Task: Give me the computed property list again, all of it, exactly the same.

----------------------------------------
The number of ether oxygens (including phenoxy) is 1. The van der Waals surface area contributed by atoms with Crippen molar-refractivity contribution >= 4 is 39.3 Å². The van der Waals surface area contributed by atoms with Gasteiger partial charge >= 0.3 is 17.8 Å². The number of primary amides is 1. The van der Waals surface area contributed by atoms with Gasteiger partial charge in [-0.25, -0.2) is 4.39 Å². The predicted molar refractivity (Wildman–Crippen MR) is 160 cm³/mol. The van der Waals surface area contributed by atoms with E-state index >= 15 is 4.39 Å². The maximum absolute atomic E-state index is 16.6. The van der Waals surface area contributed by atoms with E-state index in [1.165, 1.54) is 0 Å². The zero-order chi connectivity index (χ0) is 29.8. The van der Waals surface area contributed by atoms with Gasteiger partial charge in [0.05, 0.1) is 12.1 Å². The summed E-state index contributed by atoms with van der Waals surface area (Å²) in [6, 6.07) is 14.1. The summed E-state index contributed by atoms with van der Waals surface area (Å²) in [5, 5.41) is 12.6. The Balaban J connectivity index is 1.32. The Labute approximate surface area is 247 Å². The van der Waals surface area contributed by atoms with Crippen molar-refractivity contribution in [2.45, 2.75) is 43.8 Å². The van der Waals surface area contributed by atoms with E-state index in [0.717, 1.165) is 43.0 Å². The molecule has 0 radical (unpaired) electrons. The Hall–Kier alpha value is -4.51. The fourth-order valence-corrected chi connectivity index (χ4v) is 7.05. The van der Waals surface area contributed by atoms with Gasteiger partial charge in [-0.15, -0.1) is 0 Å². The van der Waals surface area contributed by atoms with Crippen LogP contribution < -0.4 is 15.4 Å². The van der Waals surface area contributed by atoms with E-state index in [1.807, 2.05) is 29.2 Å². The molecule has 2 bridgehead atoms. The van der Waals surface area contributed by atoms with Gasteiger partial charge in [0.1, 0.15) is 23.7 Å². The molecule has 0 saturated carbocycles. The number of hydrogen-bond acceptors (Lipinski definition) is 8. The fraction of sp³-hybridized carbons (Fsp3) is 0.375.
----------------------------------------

The number of ether oxygens (including phenoxy) is 1. The van der Waals surface area contributed by atoms with Crippen molar-refractivity contribution >= 4 is 39.3 Å². The van der Waals surface area contributed by atoms with Gasteiger partial charge >= 0.3 is 17.8 Å². The number of primary amides is 1. The van der Waals surface area contributed by atoms with Gasteiger partial charge in [-0.25, -0.2) is 4.39 Å². The predicted molar refractivity (Wildman–Crippen MR) is 160 cm³/mol. The van der Waals surface area contributed by atoms with E-state index >= 15 is 4.39 Å². The maximum absolute atomic E-state index is 16.6. The van der Waals surface area contributed by atoms with E-state index in [1.165, 1.54) is 0 Å². The zero-order chi connectivity index (χ0) is 29.8. The van der Waals surface area contributed by atoms with Gasteiger partial charge in [0.05, 0.1) is 12.1 Å². The summed E-state index contributed by atoms with van der Waals surface area (Å²) in [6, 6.07) is 14.1. The summed E-state index contributed by atoms with van der Waals surface area (Å²) in [5, 5.41) is 12.6. The Balaban J connectivity index is 1.32. The Labute approximate surface area is 247 Å². The van der Waals surface area contributed by atoms with Crippen molar-refractivity contribution in [2.45, 2.75) is 43.8 Å². The van der Waals surface area contributed by atoms with E-state index in [0.717, 1.165) is 43.0 Å². The molecule has 0 radical (unpaired) electrons. The Hall–Kier alpha value is -4.51. The fourth-order valence-corrected chi connectivity index (χ4v) is 7.05. The van der Waals surface area contributed by atoms with Gasteiger partial charge in [-0.15, -0.1) is 0 Å². The van der Waals surface area contributed by atoms with Crippen LogP contribution < -0.4 is 15.4 Å². The van der Waals surface area contributed by atoms with E-state index in [1.807, 2.05) is 29.2 Å². The molecule has 2 bridgehead atoms. The van der Waals surface area contributed by atoms with Gasteiger partial charge in [0.1, 0.15) is 23.7 Å². The molecule has 0 saturated carbocycles. The number of hydrogen-bond acceptors (Lipinski definition) is 8. The fraction of sp³-hybridized carbons (Fsp3) is 0.375.